Omicron: No need for panic but be prepared and follow the basics

The pandemic is now harder to predict than the stock market. People saying what “will” happen with certainty are guessing at best, say Dr Faheem Younus and Prof Bhramar Mukherjee

Representative image
Representative image

NH Web Desk

Here are the views of two respected scientists on how to prepare for Omnicron:

Dr Faheem Younus

Chief of Infectious Diseases, University of Maryland

All of the following are important steps to control Omicron:

• Rapid tests before gatherings

• Time off if exposed or sick

• Install HEPA filters

• Work remotely

• Vaccinate 3rd shot

Never forget however, that to a vast majority, these are luxuries which they can’t afford.

The goal is to make Covid a disease that can be treated at home without toppling systems. We have the tools to achieve that goal. But we lack balanced messaging and trustworthy voices.

Misplaced Fears:

People who are masked, vaccinated and follow rules are Terrified of Omicron (they should be calm).

People who still mock masks, vaccines, and science are filling up the hospitals (they should be terrified).

The pandemic is now harder to predict than the stock market. People saying what “will” happen with certainty are guessing at best. Just like the market, stick to the fundamentals and you should be fine.

Prof Bhramar Mukherjee

Professor of Epidemiology, University of Michigan

The Omicron wave is staring India in the eye. Expectedly so. India is not an exception in the world. I am scared when I hear from friends “no worries, this one is mild”. Here are five reasons you may not want to get Omi-Covid. Let us try to prevent Covid 2022.

1. In terms of getting an infection, the world data shows people with vaccination and past infection are again at appreciable risk of getting Covid, without boosters. Many people in India have had both vaccination and Covid. But we do not have data yet.

2. With a lot of people falling sick over a short period of time, even if a small fraction needs medical care, the burden will stress the system. This will affect care of other diseases. We know disruption in care leads to mortality. The cost of Covid is not just Covid.

3. We do not know much about breakthroughs in long Covid. Particularly in people with preexisting conditions. Let us protect the vulnerable.

4. Let us prevent more mutations from happening. What we do, affects others and the future. Our healthcare workers are humans. (Infection in large number of people facilitate mutations).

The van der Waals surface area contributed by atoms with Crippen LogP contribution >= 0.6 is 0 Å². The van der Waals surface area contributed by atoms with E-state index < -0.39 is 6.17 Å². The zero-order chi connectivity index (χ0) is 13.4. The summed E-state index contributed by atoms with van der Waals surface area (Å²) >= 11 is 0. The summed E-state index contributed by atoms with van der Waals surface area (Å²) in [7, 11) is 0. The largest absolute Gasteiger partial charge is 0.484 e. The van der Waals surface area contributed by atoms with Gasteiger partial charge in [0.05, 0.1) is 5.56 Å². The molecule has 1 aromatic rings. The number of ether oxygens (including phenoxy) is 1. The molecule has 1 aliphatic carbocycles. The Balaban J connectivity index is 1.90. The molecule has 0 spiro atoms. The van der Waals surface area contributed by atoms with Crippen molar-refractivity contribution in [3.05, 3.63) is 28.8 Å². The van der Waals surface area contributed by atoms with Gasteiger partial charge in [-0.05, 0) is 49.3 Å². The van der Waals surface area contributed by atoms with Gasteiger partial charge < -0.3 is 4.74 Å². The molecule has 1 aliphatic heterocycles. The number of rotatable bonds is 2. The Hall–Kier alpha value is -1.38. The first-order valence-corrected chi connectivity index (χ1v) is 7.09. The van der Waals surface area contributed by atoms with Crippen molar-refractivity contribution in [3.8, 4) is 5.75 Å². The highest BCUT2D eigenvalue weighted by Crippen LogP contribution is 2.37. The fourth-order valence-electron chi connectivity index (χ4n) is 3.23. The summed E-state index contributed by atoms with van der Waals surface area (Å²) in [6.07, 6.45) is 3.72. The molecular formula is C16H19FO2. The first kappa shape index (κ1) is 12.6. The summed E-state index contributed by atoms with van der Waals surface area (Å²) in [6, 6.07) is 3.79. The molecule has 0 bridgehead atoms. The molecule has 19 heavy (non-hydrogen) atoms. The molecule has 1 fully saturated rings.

5. Children and young adults are not yet vaccinated in India. The world data shows excellent recovery rates for children and young adults but again, prevention is better than cure.

Nearly 40% population in India is below 18. That is a large number. Nearly half a billion.

No one wants lockdowns. But there is a middle road. Choose prudence over panic. Wear masks. They work. Avoid large indoor gatherings. Interact in wellventillated spaces. Use home tests before an event. Get vaccinated. The vaccines are still holding up against severe infections.

Pandemics typically die in damped oscillatory manner, not overnight, we may have to fight Covid in 2022. No one knows Covid’s curve balls and end game.

Is India ready to deal with a third wave and a third year of the pandemic? Have we ramped up our health system and are we better prepared? The jury is out. Professor of Epidemiology in University of Michigan Prof Bhramar Mukherjee tweeted this week that a large number of Indians are again susceptible to the new variants and there is no room for complacency. Stating that focus on international travellers is not enough, she recommends:

• Genome surveillance at the district level

• Making vaccines available to the unvaccinated and for the booster dose

• Mandatory masks

• Innovative use of the outdoor spaces

• Sharing of data

India, she stresses, cannot fall back on the ‘paucity, opacity or denial’ of data.

This article was first published in National Herald on Sunday.

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